Colon and bowel cleansing dates back to 1400 B.C. the ‘Ebers Papyrus’, an ancient Egyptian medical document and the oldest known surgical and medical text, described the many benefits of colon cleansing. Physicians at that time believed that old intestinal waste, faecal matter absorbed into the circulation could poison the body causing illness, mucus, and pus. The practice of cleansing the colon was administered in a river by using a hollow reed to induce water flow into the rectum. Also, in the Edwin Smith Papyrus which was named after the dealer who brought the ancient papers in 1862, there is mentioned of bowel cleansing and the methods used.
The Greeks also believed that incomplete digestion of food resulted in the build-up of residue and caused disease. Hippocrates Pare and Galen also advanced the use of enema therapy.
The 1700 century became known as the age of colon cleansing and was commonly done among European populations to assist with maintenance and promotion of overall health. The Parisian society practiced doing as many as 3-4 enemas a day, believing that internal washing was essential to well -being.
At an early time in America colon cleansing was a commonly used procedure to help maintain health and stave off disease. For example, before the departure of the Lewis and Clarke expedition, a physician instructed them in the appropriateness of using enemas in cases of fever and illness.
African traditions still use colon cleansing methods and the knowledge is passed down to generations. Our grandparents and great-grandparents grew up with the use of herbal remedies and enemas as a widely accepted procedure for reversing the onset of illness and keeping healthy.
Many well-respected physicians in the 1800s and 1900s advocated colonic cleansing to maintain good health. In 1884, this concept regained prominence when Charles Bouchard coined the term intestinal autointoxication, claiming that “Man is continually on the threshold of disease. Every moment of his life he runs the risk of being overpowered by poisons generated within his system”. Inherent in his theory was that the intestinal tract was responsible for these poisons.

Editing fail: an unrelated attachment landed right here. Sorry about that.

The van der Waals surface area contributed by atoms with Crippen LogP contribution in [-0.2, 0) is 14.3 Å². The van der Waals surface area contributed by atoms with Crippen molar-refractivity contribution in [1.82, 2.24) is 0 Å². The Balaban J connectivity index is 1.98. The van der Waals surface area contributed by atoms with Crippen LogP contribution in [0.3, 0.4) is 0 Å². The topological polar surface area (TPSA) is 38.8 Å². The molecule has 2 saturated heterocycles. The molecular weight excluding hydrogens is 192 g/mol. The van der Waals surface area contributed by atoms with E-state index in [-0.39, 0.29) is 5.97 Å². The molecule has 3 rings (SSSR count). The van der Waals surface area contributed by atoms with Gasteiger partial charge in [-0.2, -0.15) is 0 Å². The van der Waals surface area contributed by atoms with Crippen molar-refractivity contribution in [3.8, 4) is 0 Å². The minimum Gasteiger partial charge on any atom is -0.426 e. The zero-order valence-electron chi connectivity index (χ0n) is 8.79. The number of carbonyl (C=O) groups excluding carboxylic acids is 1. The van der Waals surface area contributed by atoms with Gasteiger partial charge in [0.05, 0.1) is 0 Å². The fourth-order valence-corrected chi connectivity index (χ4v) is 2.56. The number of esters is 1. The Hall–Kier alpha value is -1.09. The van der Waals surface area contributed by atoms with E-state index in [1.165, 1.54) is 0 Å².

In the early 1900’s Dr.John H. Kellogg M.D. used forms of colon therapy on several thousand of his patients. In a 1917 edition of the Journal of American Medical Association (JAMA) Dr. Kellog reported that in over forty thousand gastrointestinal disease cases, he had used surgery in only twenty cases. The rest were helped as a result of cleansing the bowels, diet and exercise.
Dr. Wiltsie offers, “Our knowledge of the normal and abnormal physiology of the colon and its pathology and management has not kept pace with that of many organ systems of the body. As long as we continue to assume the colon will take care of itself, it’s just that long that we will remain in complete ignorance of perhaps the most important source of ill health in the whole body”.
Eli Metchnikoff, a Russian born scientist, who won a Nobel Prize and is considered the Father of Probiotic Research, expanded further on autointoxication, describing the colon as “The reservoir of waste of the digestive processes, that can stagnate long enough to putrefy. The products of putrefaction are harmful. When faecal matter is allowed to remain in the intestine…certain products are absorbed by the organism and produce poisoning”. “Death begins in the colon” was his statement.
Acceptance of constipation, autointoxication and disease resulted in the popularity of colon therapy which reached its apex in the 1920’s, 30’s and 40’s. At that time, colon irrigation machines, enema kits, and abdominal massagers were commonly seen, and used as a regular standard practice, in hospitals and doctor’s offices.
With more focus on decease management for profitability over the last 70 years or so, the public’s use of, and access to, this valuable health treatment greatly decreased. The public’s present lack of knowledge regarding this, and other personal health care treatments, together with the widely held belief by orthodox medicine, that such treatments are no longer useful or necessary. But can proper bowel management and internal colon health be achieved through the use of drugs or surgery?
“In times past, knowledge of the bowel was more widespread, and people were taught how to care for the bowel. Somehow, bowel wisdom got lost and it became something that no one wanted to talk about anymore.” Bernard Jensen, D.C
The procedure has a comeback in recent years. Colon cleansing has become popular again, especially when celebrities such as Beyonce talk about it on the Oprah Winfrey show. but it’s far from a new practice.
In the last 10 years or so there has been a resurgence of interest towards colon health, alternative medicine and personal health care responsibility to achieve superior health and wellness,